“Wish is most likely what I call a ‘firework phenom,’” Sucharita Mulpuru of Forrester Research said in an email. “These are Internet businesses that have a great pitch and get a whole bunch of people to try the business in a short period of time. Think Groupon or Gilt Groupe or Shoedazzle. But then they have trouble scaling — either the economics of the business aren’t great or the quality of the offer just isn’t that compelling. They struggle retaining customers, and it’s not as easy to acquire new customers because the lowest hanging fruit has already tried you.”
“I don’t mind having to wait weeks to get my orders because I don’t buy things that I need for a certain time.”
— Wish customer Shauna Porter
Szulczewski bristles at such critiques. He declined to disclose any customer retention numbers, but noted that 85 percent of buyers on a recent day were returning customers and pointed to customer ratings that are better than Amazon’s. The Wish app has a rating of 4.5 out of five stars in the Apple App Store, compared with 3.5 for Amazon. On Android it has a 4.5 ranking, compared with four for Amazon.
On December 1, Wish rose toward the top of the iOS App Store for all free apps in the U.S., not just shopping ones. It was No. 2, ahead of Facebook, Instagram and, yes, Amazon, only topped by Facebook Messenger. Szulczewski texted me a screenshot. I was shocked and asked him if the growth was “organic” or bought through heavy advertising spending. “Holidays,” he replied.
“But it’s nice to best Amazon in the U.S. and beat them where they aren’t even playing,” he added, forwarding an image showing Wish ranking as the No. 1 shopping app in Greece, Finland, Denmark, Costa Rica, Chile, Canada and Brazil. About two-thirds of Wish customers live outside of the U.S.
That same day, Szulczewski posted similar charts to his Facebook page, accompanied by a single word: “Winning.”
‘Boyfriend of the Week’?
There have been several critical components in Wish’s early success: A design and price point that lends itself to impulse buying; aggressive and personalized discounting; and online advertising expertise that is part of the company’s DNA rather than a nice-to-have. Over the last six months, I’ve heard praise for Wish’s personalization and ad-targeting prowess from more senior product execs than about any other company in e-commerce.
If a shopper shows interest in a given product, for example, Wish will often offer a discount if the purchase is completed within an hour. Sometimes, Wish will also offer a discount the day after you place an item in your cart. This discounting is being subsidized by Wish, which means the 15 percent cut it takes of each sale decreases to 12 percent after factoring in the price reductions, the CEO said. Even so, that cut of sales means Wish should be on track for at least $240 million in revenue over the next year if the last few months are indicative of future performance. It is as yet unprofitable.
But what if there were a day Wish didn’t have the funds to discount as heavily as it normally does? Would customers keep coming back? What about the long delivery times and iffy quality? Are value shoppers willing to make trade-offs on quality and shipping speed forever, or just while Wish is the new hot thing?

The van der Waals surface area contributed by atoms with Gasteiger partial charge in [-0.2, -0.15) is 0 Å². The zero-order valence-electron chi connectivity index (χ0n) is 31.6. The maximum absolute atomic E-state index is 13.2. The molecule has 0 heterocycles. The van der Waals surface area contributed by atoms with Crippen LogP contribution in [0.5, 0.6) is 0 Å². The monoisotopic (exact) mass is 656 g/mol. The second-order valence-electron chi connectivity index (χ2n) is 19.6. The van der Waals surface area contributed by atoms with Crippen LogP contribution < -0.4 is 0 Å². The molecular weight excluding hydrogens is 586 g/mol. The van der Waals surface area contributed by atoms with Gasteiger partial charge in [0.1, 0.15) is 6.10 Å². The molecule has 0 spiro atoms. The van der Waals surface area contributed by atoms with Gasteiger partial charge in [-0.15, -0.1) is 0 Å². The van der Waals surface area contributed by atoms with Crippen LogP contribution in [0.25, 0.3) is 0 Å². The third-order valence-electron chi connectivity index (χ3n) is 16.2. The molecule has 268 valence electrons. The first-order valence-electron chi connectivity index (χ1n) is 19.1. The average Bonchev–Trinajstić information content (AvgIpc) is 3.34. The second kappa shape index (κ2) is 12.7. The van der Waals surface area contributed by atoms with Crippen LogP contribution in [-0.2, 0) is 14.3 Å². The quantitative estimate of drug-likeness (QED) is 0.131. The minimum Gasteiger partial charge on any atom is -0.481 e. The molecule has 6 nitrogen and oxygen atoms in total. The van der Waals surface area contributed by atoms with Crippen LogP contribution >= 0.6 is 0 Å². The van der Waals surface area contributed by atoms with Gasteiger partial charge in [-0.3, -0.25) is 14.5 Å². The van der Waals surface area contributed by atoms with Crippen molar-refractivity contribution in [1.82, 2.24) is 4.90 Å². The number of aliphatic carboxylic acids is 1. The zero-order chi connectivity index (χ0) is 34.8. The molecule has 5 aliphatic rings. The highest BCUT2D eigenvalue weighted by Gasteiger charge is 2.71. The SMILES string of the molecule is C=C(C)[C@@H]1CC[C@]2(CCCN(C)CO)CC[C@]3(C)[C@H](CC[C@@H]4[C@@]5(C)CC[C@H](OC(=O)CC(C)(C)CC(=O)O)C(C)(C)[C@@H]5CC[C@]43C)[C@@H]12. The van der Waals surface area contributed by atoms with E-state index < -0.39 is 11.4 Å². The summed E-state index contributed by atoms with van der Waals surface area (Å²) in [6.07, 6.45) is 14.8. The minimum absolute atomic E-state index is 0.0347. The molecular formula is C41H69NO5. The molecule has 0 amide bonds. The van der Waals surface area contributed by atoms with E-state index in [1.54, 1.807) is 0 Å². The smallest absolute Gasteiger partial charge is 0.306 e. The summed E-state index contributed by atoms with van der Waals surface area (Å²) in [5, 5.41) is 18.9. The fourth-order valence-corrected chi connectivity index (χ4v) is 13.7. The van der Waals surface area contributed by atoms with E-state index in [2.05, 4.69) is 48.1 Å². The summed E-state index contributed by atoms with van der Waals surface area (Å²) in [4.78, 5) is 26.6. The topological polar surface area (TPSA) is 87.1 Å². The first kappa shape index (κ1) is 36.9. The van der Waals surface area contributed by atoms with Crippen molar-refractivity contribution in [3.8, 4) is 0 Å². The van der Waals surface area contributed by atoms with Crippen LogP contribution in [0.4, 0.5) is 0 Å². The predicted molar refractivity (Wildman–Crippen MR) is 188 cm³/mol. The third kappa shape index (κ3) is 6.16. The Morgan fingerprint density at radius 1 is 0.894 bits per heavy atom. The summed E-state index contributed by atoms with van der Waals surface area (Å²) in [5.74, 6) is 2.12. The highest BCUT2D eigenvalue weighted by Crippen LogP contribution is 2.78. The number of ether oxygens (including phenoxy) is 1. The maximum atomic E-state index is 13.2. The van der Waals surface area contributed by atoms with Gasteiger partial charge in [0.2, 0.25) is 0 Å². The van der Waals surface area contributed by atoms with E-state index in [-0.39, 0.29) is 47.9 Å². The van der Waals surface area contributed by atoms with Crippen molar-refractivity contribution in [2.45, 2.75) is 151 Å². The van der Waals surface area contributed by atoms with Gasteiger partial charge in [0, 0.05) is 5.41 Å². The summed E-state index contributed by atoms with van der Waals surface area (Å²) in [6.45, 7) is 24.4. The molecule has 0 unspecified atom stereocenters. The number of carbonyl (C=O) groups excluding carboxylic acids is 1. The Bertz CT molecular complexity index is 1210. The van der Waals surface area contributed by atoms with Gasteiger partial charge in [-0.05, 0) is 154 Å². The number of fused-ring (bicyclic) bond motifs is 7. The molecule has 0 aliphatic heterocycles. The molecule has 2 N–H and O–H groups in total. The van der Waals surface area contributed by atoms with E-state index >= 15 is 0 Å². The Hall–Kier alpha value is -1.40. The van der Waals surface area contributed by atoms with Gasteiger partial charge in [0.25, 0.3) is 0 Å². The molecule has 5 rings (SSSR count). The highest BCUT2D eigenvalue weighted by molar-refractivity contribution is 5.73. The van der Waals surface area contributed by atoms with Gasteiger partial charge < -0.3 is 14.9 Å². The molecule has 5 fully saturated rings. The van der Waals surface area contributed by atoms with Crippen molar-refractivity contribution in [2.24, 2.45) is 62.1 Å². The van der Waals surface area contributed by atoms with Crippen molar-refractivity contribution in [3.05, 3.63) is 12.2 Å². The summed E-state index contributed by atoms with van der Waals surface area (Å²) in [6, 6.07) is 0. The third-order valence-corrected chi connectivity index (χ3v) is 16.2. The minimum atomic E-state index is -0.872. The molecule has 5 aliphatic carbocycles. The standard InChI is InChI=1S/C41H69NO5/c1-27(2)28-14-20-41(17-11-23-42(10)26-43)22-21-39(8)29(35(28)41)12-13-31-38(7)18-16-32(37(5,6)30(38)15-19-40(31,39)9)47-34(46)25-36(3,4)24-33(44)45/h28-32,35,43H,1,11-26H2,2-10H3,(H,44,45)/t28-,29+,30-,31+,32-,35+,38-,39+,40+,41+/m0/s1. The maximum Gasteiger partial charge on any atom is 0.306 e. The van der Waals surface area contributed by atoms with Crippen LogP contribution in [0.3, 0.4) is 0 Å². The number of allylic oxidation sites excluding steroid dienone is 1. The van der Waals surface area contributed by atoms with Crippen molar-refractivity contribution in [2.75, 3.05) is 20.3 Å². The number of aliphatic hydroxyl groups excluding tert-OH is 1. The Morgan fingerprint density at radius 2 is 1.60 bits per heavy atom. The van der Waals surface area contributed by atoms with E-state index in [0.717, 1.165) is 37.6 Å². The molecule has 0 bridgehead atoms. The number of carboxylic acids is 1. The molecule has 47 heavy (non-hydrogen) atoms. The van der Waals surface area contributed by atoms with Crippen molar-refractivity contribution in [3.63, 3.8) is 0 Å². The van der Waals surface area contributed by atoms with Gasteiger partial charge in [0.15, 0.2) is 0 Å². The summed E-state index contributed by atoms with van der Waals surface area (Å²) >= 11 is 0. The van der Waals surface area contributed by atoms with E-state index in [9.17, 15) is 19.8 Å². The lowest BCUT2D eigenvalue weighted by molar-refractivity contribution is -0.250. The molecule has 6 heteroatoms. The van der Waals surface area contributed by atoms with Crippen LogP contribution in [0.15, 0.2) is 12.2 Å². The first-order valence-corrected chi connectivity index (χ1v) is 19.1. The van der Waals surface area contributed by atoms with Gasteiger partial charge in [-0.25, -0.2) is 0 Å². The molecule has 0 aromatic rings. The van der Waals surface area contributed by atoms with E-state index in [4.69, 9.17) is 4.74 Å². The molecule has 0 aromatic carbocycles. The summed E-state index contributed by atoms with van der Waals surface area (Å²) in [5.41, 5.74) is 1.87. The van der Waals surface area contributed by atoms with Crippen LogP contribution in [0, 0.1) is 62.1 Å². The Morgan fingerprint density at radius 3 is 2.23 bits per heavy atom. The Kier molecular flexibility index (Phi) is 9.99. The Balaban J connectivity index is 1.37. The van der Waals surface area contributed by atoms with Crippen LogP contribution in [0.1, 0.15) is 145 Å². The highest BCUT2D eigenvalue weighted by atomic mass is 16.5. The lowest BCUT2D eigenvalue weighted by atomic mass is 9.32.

Shauna Porter, a 19-year-old from Cavan, Ireland, says she has bought 12 items since signing up for the app a year ago, including a six-euro skirt and several one-euro necklaces. She visits the main Wish app every few weeks when she is bored and likes that it carries stuff, at cheap prices, that she doesn’t see elsewhere. Yes, quality is very hit or miss, and yes, delivery times can be long, but neither seems to be a huge deterrent right now.
“I don’t mind having to wait weeks to get my orders because I don’t buy things that I need for a certain time,” she said in an email. “I only buy things that I want, for whenever, and don’t care if it takes a while to arrive.”
Kit Yarrow, a consumer psychologist and author who has spent time observing Wish, remains skeptical. She said history has proven the cheap thrill wears off once consumers are disappointed one too many times by a subpar product.
“This is like the boyfriend of the week,” she said.
Wish knows big improvements can be made. It wants to get its delivery times down so it can remove one remaining barrier to the impulse buying it is built on. The company is starting to aggregate some orders into its own facilities in China to try to make shipping them overseas more efficient. It is also starting to secure warehouse spaces in Europe, the U.S. and Canada to store best-selling inventory so customers can get those orders much more quickly than their current two-to-three-week delivery window. And it is opening up customer service centers in several countries so it can address all customer questions and complaints for its merchants, which helps explain why it already has 900 employees.
Recently, a report surfaced claiming that Szulczewski had told potential acquirers he would not sell for less than $10 billion. Whether or not that’s the case, Szulczewski is certainly talking a big game.
“If we own Europe and South America to a certain extent, and North America for the value-conscious consumer at least on mobile, I think we can get to a trillion,” Szulczewski said. “It may take eight or 10 years. But I think we’ll get there.”
This article originally appeared on Recode.net.